When I heard ‘Mickey The Idiot’ (Noel Clarke) from Doctor Who wrote the screenplay for his own film, Kidulthood (great name), I wasn’t sure what to think. My main thought was ‘oh, it’s another Brit film showcasing the plight of the poor minority/druggies/idiots (delete as appropriate) ‘. Sure enough, that’s exactly what it was, but it was actually pretty good. Clarke played Sam, the tough young black kid, from the block, who knows the streets and who is also from da ghetto (how many white guy clichés were in that sentence? You decide!).

Adulthood (see what they did there?*) is the story of Sam (Clarke again, reprising his role from Kidulthood) seen from his perspective after his release from prison for a crime committed in the first film. The film would have you believe that he is a changed man and that he doesn’t want any trouble.

Unfortunately, where the film falls down is failing to convince you that he should be viewed as a sympathetic protagonist, with the film going almost out of its way to show you that he is in fact a complete douchebag. It’s hard not to be prejudiced when the guy murdered someone who was going to be a father. That crossed some sort of primal line. This same child is mostly in one scene when the mother is talking to Sam at the door of her house. The mother calls the child to the door, mostly so Sam can get a look at her and then she dismisses the daughter. Who then goes and sits in a corner where her main duty is to look sad. Seriously, she’s a kid. Are they telling us that she didn’t have anything better to do in the slightest? Kids like jumping and noise, she could’ve done either of those things!

One main gripe that I had with this film is that the ‘urban’ music (I presume it’s urban, mainly because I do not want to call it ‘black’ music) that occasionally pops up is much louder than the rest of the fucking film. I mean, the rest of the film consists of characters quietly slagging off or beating one another, and then CRANK THAT FUNKY MUSIC, YOU THE MOVIE VIEWER, HAVE UNWITTINGLY ENTERED A RAVE!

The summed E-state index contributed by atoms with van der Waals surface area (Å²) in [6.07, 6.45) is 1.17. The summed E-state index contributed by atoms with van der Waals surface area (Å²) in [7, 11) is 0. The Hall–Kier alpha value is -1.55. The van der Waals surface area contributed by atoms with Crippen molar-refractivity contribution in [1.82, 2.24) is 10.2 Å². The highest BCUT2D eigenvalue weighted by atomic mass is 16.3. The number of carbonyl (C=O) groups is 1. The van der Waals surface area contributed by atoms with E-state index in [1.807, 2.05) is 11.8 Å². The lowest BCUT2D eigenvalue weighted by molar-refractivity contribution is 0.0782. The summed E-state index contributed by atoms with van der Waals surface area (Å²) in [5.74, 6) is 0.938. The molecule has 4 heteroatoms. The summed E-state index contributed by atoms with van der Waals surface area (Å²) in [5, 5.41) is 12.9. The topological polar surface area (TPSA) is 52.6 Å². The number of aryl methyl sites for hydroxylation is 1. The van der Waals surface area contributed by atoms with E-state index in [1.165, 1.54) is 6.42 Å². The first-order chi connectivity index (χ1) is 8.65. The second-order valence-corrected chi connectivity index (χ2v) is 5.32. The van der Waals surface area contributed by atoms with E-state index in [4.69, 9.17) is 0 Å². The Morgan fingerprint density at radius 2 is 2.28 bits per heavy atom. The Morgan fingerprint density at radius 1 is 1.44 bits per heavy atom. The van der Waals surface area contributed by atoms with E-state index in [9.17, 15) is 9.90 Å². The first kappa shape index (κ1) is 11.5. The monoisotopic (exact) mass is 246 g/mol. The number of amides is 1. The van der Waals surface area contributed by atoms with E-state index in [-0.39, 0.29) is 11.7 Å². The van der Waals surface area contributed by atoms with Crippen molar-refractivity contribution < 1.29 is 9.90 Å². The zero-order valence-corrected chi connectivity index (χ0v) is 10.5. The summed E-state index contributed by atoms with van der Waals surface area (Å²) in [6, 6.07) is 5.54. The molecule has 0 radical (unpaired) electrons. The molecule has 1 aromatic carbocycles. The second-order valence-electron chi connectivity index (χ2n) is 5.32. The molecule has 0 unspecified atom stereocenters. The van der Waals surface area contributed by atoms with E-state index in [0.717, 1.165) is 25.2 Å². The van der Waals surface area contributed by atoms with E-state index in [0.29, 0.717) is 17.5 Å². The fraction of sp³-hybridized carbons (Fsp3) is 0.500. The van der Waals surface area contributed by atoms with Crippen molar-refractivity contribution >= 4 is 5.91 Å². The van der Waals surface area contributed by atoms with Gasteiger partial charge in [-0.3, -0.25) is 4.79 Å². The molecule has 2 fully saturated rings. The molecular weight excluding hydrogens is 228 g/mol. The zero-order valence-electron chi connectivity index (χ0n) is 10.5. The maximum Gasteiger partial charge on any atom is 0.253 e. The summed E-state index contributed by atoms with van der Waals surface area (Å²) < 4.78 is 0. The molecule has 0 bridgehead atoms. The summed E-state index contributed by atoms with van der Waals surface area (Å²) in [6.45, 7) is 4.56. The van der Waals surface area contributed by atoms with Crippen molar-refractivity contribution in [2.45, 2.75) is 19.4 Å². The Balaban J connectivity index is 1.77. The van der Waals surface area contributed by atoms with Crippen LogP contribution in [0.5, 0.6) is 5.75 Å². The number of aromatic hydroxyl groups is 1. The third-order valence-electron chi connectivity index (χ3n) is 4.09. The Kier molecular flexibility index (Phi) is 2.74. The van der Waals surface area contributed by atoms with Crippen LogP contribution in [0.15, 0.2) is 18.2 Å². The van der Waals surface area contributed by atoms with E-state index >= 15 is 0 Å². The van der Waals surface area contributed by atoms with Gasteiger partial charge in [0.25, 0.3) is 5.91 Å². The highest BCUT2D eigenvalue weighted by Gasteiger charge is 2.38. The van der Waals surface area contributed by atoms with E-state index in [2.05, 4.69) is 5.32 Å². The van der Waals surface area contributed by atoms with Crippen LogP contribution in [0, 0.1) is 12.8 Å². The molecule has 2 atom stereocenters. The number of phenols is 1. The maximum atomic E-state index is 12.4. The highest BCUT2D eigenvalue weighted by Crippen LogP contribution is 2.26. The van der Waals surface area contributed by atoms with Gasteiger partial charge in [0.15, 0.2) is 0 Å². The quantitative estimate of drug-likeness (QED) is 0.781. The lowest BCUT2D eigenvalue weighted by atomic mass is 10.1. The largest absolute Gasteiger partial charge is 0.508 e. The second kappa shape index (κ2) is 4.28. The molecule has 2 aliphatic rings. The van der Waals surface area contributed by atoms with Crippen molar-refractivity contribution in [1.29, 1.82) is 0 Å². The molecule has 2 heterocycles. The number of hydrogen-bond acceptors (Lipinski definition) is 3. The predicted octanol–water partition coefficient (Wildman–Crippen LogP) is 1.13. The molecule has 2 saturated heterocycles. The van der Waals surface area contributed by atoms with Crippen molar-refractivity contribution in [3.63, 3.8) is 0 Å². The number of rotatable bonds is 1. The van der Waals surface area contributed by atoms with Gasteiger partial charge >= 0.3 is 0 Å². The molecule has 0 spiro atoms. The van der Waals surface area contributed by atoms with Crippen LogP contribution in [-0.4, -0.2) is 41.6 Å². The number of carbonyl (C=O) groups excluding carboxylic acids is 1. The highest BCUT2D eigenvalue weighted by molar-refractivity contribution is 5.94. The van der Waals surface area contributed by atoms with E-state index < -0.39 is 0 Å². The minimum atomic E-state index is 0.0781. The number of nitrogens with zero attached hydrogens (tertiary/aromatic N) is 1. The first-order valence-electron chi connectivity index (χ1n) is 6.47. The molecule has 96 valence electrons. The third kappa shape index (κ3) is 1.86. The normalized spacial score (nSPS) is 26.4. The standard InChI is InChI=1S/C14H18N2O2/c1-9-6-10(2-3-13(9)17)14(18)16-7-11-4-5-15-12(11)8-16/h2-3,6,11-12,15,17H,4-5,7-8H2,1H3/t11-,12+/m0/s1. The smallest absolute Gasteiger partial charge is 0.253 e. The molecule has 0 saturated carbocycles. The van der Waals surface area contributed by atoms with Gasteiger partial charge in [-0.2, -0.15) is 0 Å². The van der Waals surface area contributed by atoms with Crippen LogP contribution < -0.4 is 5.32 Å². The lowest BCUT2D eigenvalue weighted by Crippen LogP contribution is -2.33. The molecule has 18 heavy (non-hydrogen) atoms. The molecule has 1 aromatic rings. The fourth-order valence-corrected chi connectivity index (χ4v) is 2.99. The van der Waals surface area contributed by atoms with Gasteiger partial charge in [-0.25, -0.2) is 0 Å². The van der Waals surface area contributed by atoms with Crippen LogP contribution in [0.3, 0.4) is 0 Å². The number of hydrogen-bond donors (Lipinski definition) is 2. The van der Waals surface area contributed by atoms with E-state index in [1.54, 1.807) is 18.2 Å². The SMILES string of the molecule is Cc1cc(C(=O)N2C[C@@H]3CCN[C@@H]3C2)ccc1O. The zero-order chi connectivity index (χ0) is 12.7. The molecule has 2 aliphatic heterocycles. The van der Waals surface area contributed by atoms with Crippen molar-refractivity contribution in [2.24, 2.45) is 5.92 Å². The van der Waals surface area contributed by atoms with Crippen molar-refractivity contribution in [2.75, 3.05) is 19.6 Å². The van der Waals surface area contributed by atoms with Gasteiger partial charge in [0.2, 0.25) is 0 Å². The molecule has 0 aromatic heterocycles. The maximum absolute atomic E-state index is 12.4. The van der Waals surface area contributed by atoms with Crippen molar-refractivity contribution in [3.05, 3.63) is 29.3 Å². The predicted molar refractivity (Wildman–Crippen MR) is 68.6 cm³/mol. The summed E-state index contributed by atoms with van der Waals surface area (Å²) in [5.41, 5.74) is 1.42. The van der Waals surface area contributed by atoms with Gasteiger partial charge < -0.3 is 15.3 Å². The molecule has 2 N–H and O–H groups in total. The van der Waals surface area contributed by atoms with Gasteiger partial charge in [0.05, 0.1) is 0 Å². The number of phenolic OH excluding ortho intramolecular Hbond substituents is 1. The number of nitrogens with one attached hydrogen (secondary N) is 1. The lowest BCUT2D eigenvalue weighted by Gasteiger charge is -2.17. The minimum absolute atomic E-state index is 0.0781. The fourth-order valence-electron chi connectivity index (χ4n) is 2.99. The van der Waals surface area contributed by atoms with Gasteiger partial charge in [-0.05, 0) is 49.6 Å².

Like its predecessor, it tries to showcase the life and poverty of teens and young adults in London. The problem is, it succeeded. How is that a problem, you may ask? Because it made me want to bang my head against a brick wall due to the way they portrayed Black London.

And it is Black London, because out of a cast of about ten to twenty, I counted maybe two to three important white characters. There are a couple of Minor Whiteys, such as Nick Briggs (he who Exterminates Doctors…) and Danny Dyer, who helps contribute a “this is definitely London, ’cause I’m a Cockney, guvnor!” feel to things. Like we needed more of that. Thank you, Danny Dyer**.

My overall verdict, in case it wasn’t obvious by the tone of the review is: Do not watch this movie. It is not healthy for you by any stretch of the imagination and it makes you despise your fellow man. Kidulthood, while much the same, is at least more tolerable and is just a better movie. If you have to, read the Wikipedia synopsis that I have helpfully linked to below.

Here there be spoilers:

*Don’t worry, if you didn’t, the film’s tagline will leave you in no doubt.

** Never thought I’d say that…